Dear Smiley: About dorm rules of the past:

Another rule that was strictly enforced in the Highland Dorm at LSU in 1961 was “no cooking in the rooms.”

Three friends and I decided to flout that regulation and prepare a feast for ourselves just before Christmas break, testing the rules, as well as our ingenuity.

We got a few ingredients at a supermarket in Tiger Town, sat on the floor of my room and began to fry a T-bone steak in butter in my electric skillet, intending to sop up the drippings with French bread.

Well, you can imagine how quickly that was discovered by our housemother as the flavors wafted down the stairs!

She came into the room, took a look around and told us to put all of the stuff away — as soon as we were finished eating.

Nice lady, our housemother.

Must have been a great steak because I remember it 54 years later.

JULAINE DEARE SCHEXNAYDER

New Iberia

Child teacher

Dear Smiley: Your many references to women’s dress on college campuses reminded me of when I went on my interview with my assigned master teacher, mentor and supervisor, Mr. Stevens, to student teach at Thibodaux High School in 1963.

During the interview, Mr. Stevens (whom I learned to respect highly and love dearly) reviewed expectations: Wear a dress, skirt and blouse, suit jacket, high heel pumps — all in black, navy blue, or brown — and flesh-tone hosiery.

No pony tails, rubber bands, exposed pins or barrettes, long hair cropped ear-length or pinned at the back or on top of the head. He suggested I cut my long hair to look older, which I did with no hesitation.

During my exit interview after completing student teaching, Mr. Stevens shared the following: “I encouraged you to cut your long hair because you looked 16 years old, and I was concerned with your ability to discipline students. However, when I saw you for the first time with your hair cut short, I thought, ‘Oh, my God! Now she looks 12!’”

I was 19 at the time, loved teaching, had the best students in the world and earned an “A” in student teaching.

KAREN POIRRIER

Lutcher

Bayou diplomat

Dear Smiley: A very long time ago, I received a call from a dear friend who advised me that Pakistan had a new slate of officials, and one of his friends was the new ambassador to the U.S.

He said she was having a great deal of difficulty arranging meetings with two of Louisiana’s very powerful representatives, a south Louisiana congressman and a U.S. senator.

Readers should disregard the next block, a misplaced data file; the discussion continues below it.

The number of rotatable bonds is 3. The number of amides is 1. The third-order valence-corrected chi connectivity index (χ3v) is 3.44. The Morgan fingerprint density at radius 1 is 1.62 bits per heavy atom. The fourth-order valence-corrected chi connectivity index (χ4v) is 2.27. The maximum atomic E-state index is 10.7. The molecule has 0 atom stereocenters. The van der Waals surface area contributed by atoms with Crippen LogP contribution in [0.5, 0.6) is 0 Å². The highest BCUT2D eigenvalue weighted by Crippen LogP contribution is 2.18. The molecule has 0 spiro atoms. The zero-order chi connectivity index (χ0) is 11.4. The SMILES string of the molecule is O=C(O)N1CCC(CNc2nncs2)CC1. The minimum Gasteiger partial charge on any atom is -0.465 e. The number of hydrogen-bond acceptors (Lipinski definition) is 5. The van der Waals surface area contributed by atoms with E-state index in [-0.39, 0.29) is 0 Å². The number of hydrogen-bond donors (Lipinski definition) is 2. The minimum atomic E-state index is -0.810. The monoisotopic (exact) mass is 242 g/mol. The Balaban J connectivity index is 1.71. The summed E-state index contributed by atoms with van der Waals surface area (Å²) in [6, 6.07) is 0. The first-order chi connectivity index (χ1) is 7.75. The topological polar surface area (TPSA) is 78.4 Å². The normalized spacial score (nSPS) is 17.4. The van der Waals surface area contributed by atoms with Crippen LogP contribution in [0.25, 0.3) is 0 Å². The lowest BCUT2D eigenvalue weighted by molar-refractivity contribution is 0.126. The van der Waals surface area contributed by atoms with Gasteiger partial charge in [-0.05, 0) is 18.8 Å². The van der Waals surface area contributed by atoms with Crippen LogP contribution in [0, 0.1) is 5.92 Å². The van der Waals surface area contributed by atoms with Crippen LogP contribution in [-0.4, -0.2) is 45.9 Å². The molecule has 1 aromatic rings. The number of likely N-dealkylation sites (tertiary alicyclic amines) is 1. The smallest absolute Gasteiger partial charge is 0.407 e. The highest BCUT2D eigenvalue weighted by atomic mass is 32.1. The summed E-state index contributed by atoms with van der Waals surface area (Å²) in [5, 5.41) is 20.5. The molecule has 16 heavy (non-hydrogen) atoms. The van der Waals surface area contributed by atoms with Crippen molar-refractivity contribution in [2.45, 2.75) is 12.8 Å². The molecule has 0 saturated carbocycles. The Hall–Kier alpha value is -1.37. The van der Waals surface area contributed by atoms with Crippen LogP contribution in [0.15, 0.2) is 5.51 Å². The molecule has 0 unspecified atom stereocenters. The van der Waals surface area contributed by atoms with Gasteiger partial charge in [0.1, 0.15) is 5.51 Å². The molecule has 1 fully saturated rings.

I was asked if I could help in arranging meetings, so off to Washington I went.

After lunch at the Pakistani embassy, we took off in her stretch limo with her security team.

Going to the congressman’s office first, I asked her to wait while I spoke to him. When I told him I had the ambassador with me, he said, “Right, now what’s the joke?”

At which point I introduced her, and she talked about her concerns with her new government.

Next, it was off to the senator’s office, following the same sequence of events.

He told me, “I have no idea what this is about, but the story of someone from south Louisiana bringing the Pakistani ambassador to my office will be one I’ll tell for a long time!”

TONY FALTERMAN

Napoleonville

Beat the bully

Dear Smiley: My three sons all attended Archbishop Rummel High School. When my oldest son was there, if there was an incident of bullying, the Christian Brothers who ran the school would set up a boxing ring in the gym, bring in the students to watch and put the bully in the ring against a student opponent.

Of course, both boxers were fully equipped with head gear and gloves, and there was an attending physician.

The first-round bell rang, the bully got a bloody nose, the students cheered and the bully learned a lesson.

Both the bully and the student he bullied shook hands, fellow students applauded and both boys went to McDonald’s for a hamburger!

JEAN S. RICE

Metairie

Religious jargon

Dear Smiley: Almost every Sunday, after we attend Istrouma Baptist Church, I watch the Mass televised from St. Joseph Cathedral.

On Sunday, Oct. 25, Bishop Robert W. Muench preached about Jesus healing “Blind Bartimaeus” as described in Mark, Chapter 10.

As Jesus made his way from Jericho up to Jerusalem, Bishop Muench said, a blind man in the crowd kept shouting, “Son of David, have mercy on me.”

“Jesus asked Bartimaeus, ‘What can I do for you?’” Muench said. “Jesus knew, of course, what Bartimaeus wanted; he wanted to see, but Jesus wanted to give Bartimaeus a chance to tangible-ize it.”

MARK H. HUNTER

Baton Rouge

Write Smiley at Smiley@theadvocate.com. He can also be reached by fax at (225) 388-0351 or mail at P.O. Box 588, Baton Rouge, LA 70821.

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